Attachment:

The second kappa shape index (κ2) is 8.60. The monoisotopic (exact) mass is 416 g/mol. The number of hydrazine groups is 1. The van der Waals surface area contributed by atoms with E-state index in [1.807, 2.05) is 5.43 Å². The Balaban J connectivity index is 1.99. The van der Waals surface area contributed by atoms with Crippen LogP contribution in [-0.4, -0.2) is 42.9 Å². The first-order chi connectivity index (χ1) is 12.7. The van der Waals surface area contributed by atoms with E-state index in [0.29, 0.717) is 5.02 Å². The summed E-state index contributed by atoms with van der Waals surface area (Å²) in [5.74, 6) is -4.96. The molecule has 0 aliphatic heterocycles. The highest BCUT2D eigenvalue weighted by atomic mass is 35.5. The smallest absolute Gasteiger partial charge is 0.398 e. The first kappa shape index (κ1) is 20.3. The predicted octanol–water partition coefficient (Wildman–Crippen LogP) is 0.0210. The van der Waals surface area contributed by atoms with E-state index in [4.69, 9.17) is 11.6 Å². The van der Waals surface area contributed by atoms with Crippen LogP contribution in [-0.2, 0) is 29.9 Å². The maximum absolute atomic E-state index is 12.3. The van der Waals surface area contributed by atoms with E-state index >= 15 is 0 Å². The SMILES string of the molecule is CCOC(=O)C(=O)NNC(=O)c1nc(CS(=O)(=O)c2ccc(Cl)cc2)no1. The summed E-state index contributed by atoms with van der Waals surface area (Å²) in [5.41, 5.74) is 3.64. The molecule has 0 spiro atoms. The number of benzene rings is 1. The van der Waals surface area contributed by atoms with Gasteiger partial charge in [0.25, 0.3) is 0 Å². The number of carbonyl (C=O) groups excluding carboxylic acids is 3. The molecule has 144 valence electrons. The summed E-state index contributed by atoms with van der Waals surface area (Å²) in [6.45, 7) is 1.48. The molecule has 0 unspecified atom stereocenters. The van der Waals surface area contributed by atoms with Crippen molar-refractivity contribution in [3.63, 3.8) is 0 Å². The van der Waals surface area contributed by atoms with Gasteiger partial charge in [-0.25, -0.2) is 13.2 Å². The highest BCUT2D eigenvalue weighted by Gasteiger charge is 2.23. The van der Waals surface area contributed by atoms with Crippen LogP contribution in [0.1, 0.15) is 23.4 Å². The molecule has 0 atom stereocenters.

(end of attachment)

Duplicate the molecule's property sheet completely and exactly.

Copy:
The second kappa shape index (κ2) is 8.60. The monoisotopic (exact) mass is 416 g/mol. The number of hydrazine groups is 1. The van der Waals surface area contributed by atoms with E-state index in [1.807, 2.05) is 5.43 Å². The Balaban J connectivity index is 1.99. The van der Waals surface area contributed by atoms with Crippen LogP contribution in [-0.4, -0.2) is 42.9 Å². The first-order chi connectivity index (χ1) is 12.7. The van der Waals surface area contributed by atoms with E-state index in [0.29, 0.717) is 5.02 Å². The summed E-state index contributed by atoms with van der Waals surface area (Å²) in [5.74, 6) is -4.96. The molecule has 0 aliphatic heterocycles. The highest BCUT2D eigenvalue weighted by atomic mass is 35.5. The smallest absolute Gasteiger partial charge is 0.398 e. The first kappa shape index (κ1) is 20.3. The predicted octanol–water partition coefficient (Wildman–Crippen LogP) is 0.0210. The van der Waals surface area contributed by atoms with E-state index in [4.69, 9.17) is 11.6 Å². The van der Waals surface area contributed by atoms with Crippen LogP contribution in [-0.2, 0) is 29.9 Å². The maximum absolute atomic E-state index is 12.3. The van der Waals surface area contributed by atoms with E-state index >= 15 is 0 Å². The SMILES string of the molecule is CCOC(=O)C(=O)NNC(=O)c1nc(CS(=O)(=O)c2ccc(Cl)cc2)no1. The summed E-state index contributed by atoms with van der Waals surface area (Å²) in [5.41, 5.74) is 3.64. The molecule has 0 spiro atoms. The number of benzene rings is 1. The van der Waals surface area contributed by atoms with Gasteiger partial charge in [0.25, 0.3) is 0 Å². The number of carbonyl (C=O) groups excluding carboxylic acids is 3. The molecule has 144 valence electrons. The summed E-state index contributed by atoms with van der Waals surface area (Å²) in [6.45, 7) is 1.48. The molecule has 0 unspecified atom stereocenters. The van der Waals surface area contributed by atoms with Crippen molar-refractivity contribution in [3.63, 3.8) is 0 Å². The van der Waals surface area contributed by atoms with Gasteiger partial charge in [-0.25, -0.2) is 13.2 Å². The highest BCUT2D eigenvalue weighted by Gasteiger charge is 2.23. The van der Waals surface area contributed by atoms with Crippen LogP contribution in [0.1, 0.15) is 23.4 Å². The molecule has 0 atom stereocenters.